This past spring Natasha Kahn -- aka Bat For Lashes -- released one of the most critically acclaimed albums of the last few years, Two Suns. To create the album, the former preschool teacher, who BMX biked her way into our hearts with the haunting track and video "What's A Girl To Do" her first album, Fur and Gold -- pulled electronic elements and a blonde, possibly evil alter ego-esque character named Pearl from her bag of tricks. The result was a collection of songs about love and heartbreak that alternate between sounding like they were born in the streets of downtown New York City and plucked up off the cobblestones of a medieval castle. Kahn met up with us in a crowded, dirty park just outside of NYC's famed Bowery Ballroom to chat about comparisons to Kate Bush, the glitter-drenched boys who come to her shows, and how Andy Warhol and a few drag queens influenced the concept for Pearl's makeup.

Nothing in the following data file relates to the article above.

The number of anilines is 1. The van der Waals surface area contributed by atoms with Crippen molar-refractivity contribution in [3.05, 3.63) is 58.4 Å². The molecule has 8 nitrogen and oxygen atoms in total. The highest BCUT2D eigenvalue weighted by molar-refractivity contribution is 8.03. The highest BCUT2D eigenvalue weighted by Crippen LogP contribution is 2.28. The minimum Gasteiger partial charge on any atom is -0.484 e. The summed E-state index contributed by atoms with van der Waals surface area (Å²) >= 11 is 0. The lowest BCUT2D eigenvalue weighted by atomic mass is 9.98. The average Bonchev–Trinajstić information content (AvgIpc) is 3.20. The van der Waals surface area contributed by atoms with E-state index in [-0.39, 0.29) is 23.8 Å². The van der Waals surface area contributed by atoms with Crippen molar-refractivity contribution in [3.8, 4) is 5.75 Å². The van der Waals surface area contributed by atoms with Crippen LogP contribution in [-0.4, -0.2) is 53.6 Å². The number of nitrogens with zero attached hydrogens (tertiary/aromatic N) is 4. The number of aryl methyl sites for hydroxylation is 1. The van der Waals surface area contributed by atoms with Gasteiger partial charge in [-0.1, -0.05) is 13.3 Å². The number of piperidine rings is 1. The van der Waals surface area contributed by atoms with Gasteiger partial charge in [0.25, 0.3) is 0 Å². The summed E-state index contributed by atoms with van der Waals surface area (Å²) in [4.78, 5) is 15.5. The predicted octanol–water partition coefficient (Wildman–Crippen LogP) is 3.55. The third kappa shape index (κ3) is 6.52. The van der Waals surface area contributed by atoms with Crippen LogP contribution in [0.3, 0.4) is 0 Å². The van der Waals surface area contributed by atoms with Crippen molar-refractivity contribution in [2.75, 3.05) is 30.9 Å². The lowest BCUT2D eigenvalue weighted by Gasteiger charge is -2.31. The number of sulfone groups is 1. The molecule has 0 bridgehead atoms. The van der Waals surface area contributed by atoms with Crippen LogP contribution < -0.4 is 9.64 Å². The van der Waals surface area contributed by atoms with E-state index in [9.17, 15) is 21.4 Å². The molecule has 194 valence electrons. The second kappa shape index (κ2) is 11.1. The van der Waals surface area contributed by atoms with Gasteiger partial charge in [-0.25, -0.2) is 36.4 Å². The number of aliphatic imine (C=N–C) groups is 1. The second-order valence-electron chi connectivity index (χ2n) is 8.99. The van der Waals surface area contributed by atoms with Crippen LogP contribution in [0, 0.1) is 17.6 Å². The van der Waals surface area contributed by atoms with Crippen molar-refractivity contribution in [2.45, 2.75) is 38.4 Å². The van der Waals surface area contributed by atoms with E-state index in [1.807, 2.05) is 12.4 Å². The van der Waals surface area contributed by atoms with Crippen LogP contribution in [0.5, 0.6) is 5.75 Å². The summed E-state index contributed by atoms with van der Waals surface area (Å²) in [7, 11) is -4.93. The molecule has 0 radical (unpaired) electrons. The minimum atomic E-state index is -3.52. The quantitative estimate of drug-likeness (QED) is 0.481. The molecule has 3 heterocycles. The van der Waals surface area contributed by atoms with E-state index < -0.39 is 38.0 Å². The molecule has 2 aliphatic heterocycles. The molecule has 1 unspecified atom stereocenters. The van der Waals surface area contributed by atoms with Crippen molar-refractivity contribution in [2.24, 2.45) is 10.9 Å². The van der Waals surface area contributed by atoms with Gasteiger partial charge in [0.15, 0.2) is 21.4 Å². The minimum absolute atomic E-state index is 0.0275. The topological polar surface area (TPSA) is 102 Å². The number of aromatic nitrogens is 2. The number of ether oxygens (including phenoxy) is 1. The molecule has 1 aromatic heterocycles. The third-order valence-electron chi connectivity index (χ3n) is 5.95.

Out: Every review Ive read of Two Suns refers to you as the new Kate Bush. Did you grow up listening to her? Are you a fan? Natasha Kahn: Im definitely a fan. I think she is an amazing artist and her body of work is so incredible and shes had such a long career and has taken so many risks. I think as someone to kind of look up to, shes a real inspiration. People compare me to her quite a lot but on the last record it was like, I really compare you to Bjork. This ones Kate Bush -- maybe next time Ill be Nico if I play harmonium or something. [Laughs.] People kind of latch on to certain names and maybe because I am using more electronic instruments -- I dont know why -- this one seems to be getting more Kate Bush references. But I do love her and Bjork and all those women but I hope people realize Ive got my own thing to say as well. How do you see yourself fitting into the larger musical landscape especially amongst other female artists? Or is that even something you really think about? I dont really think about where I fit in the music industry per say just because I am going along trying to make my work. My biggest critic is myself and I just try to give my vision a place and put whats in my mind down and thats my main concern. Afterwards people like my record company and manager sort of freak out trying to work out where its going to go because I doesnt really fit in very easily. There have always been innovative artists on the edge of mainstream music that have excited me and hopefully there will always be a space for those sort of artists. Speaking of Bjork and Kate Bush -- gay audiences certainly love their unconventional female artists. Have you noticed that you have a particularly strong gay following? Its always the beautiful boys with the glitter on that come to the shows and make me feel really happy that theyre into in. In London, The Gay Times has been a real supporter of my work. And my cousin Jason is super gay and says all his friends just love it. For me, personally, I love that underground scene and a lot of the old documentaries, especially from New York, like Paris is Burning and Jack Smith and The Destruction of Atlantis and all these crazy performance artists that are gay and fabulous. I just love it. I read that drag queens were a big influence on your style -- I dont know about my style so much, but I think drag queens and fictional characters in books like Last Exit to Brooklyn I was reading when I moved to New York and Andy Warhols whole situation with The Factor and Velvet Underground. I love Lou Reed. I feel like the sort of subterranean cinematic characters you hear about are associated with the gay scene of fabulous strange people are really inspiring. And the makeup for Pearl, who is a character on Two Suns, I explore that really garish sort of symbolic feminine makeup like the lashes and the blonde wig, which kind of got into all that. Lets talk about Pearl a little bit. It seems like there is Natasha and then there is Pearl and they almost play out the classic saint / sinner dichotomy. How did she factor in how you made the album and how you perform the album? I felt like when I dressed up as Pearl it kind of made me get in touch with a darker, witchier, siren sort of situation. Pearl is kind of overtly sexual, as well, in the way she looks and how shes coquettish and powerful and dark and the way she is presenting femininity. I got to explore an ultra feminine side and quite a destructive element of my personality. Shes not really my alter ego -- she is more of a cinematic character because I documented her and took pictures of her and put them in my sketchbook and then when I was writing songs like Good Love or Pearls Dream, I would think about Pearl and the way she looks and how she makes me feel. It was quite a private experiment. Is she going to be in future projects or is this a one-time deal? I think Pearl is going to remain in the Two Suns universe. That is where she belongs -- driving down the highway looking for her loved one. On the last album I had the song Sarah, which was kind of inspired by the JT Leroy novel Sarah and she was blonde and I was black-haired in that one, so there is this sort of theme that might run through [my work]. It always comes up subconsciously and after the fact Im sort of surprised -- OK, theres a link that I didnt realize. I think Pearl is going to stay with me in this place. The other thing I noticed while listening to the album is that theres both a spirituality and a romanticism that seems to run through it. The romanticism has to do with the fact that its about love and heartbreak and distance and longing and confusion and disappointment and all those things you can feel in a relationship and I think the spirituality underpins that and is a soothing balm to that. I would go to the desert and try to get in touch with nature and feel more grounded again and understand the bigger picture and sometimes when you are in a love relationship its all sort of involved. Theres an offset between the two. The spirituality kept my feet on the ground and the love let my heart soar into the heavens. It was all mixed up. The other thing is that the album -- I dont want to use the word timeless -- but it feels very current to me while also reminding me of almost -- medieval jousting tournaments with the armor and castles -- it reminds me of a past life. I feel like the fable behind the album and the storytelling is very much in that king and queen situation, which is really a natural byproduct of me and my ex-boyfriend and how our mythology created itself and it felt archaic and archetypal and powerful in that sort of old way. And obviously I really love medieval sounding instruments and timeless ancient sounds and also because Im living in New York and Im young and I want to dance and I love the eighties, its all sort of in there as well. When you are performing the songs from the album, are you trying to project the album itself onto the audience or do the songs take on a new meaning for you? I think its different with the live show because in the studio its such a focused and intense and delicate and intricate process to get down exactly what you want. But when you play a live show you have human beings sharing in the communal experience and sometimes it can really recapture where I was at when I wrote the song and other times a whole new thing is created from the response you get from the audience. [The live show is] a lot more dancey than the record in some places and people really get down. Weve got an amazing drummer and there are a lot of percussive, big sounding elements. Ive completely rearranged Good Love and turned it all around so it is this really psychedelic, shoegazing, dreamy version of the song, which doesnt sound like the [version on the record] at all. And then there is a lo-fi version of Daniel that we do with the harmonium. There are a lot of changes and some similarities and some differences. Its really bigger I think and I really like the live show. Two Suns is now in stores and Bat For Lashes is currently on tour. For a list of tour dates, head here. Send a letter to the editor about this article